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Friday, April 23, 2010

A Bigger Divisor Helps Your FC %

Don't overlook sales when reviewing your food cost results. There are several important reasons to scrutinize the divisor in the formula as much as the net purchases total. Your sales figure depends on covers, check average, promotions, coupons, discounts and lost revenue.

Lost revenue is related to menu items your service staff can serve a guest with no order entered in your POS system. Typical examples include slices of cake or pie, small pastries, coffee, tea, cocoa, soup, rolls and ice cream. Less common items include modifiers normally ordered through the POS system which have a small charge to the guest.

A second source of lost revenue involves unauthorized voids and price adjustments. I remember working with a family restaurant with a special price for ice cream sundaes for dinner patrons. Anyone visiting the restaurant for dinner was offered a sundae for 99 cents. After reviewing several POS data tables, I noticed late shift changes on many $3.99 items to $0.99. These patrons did not have dinner. They all paid cash. Their orders were changed from the full charge for the sundae to the dinner special price.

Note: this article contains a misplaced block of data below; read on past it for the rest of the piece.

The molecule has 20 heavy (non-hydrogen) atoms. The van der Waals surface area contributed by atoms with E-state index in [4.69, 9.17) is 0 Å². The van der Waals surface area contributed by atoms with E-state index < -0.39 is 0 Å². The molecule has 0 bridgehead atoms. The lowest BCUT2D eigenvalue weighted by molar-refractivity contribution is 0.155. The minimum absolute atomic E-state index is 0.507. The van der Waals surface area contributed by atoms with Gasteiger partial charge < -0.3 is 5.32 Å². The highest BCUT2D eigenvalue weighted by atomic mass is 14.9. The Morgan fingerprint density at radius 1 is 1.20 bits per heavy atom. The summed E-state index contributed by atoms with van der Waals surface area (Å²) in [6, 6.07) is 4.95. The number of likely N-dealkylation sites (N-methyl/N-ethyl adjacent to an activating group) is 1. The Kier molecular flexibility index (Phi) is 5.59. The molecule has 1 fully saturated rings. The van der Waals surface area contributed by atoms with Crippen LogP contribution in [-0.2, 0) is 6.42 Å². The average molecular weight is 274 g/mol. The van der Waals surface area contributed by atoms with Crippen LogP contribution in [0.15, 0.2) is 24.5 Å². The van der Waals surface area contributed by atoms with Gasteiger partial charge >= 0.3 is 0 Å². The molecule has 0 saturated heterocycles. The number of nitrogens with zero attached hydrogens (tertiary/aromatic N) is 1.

My annual estimate for this activity was $10,000. As you can imagine, these changes had to be made by a manager. The wait staff did not have the authority to amend closed checks. If the managers on shift were pocketing cash, you can be 100% confident the wait staff felt comfortable serving items not ordered through the POS system.

Chronic lost revenue won't show up in check averages. If this theft has been going on for years, the check averages will be consistent.

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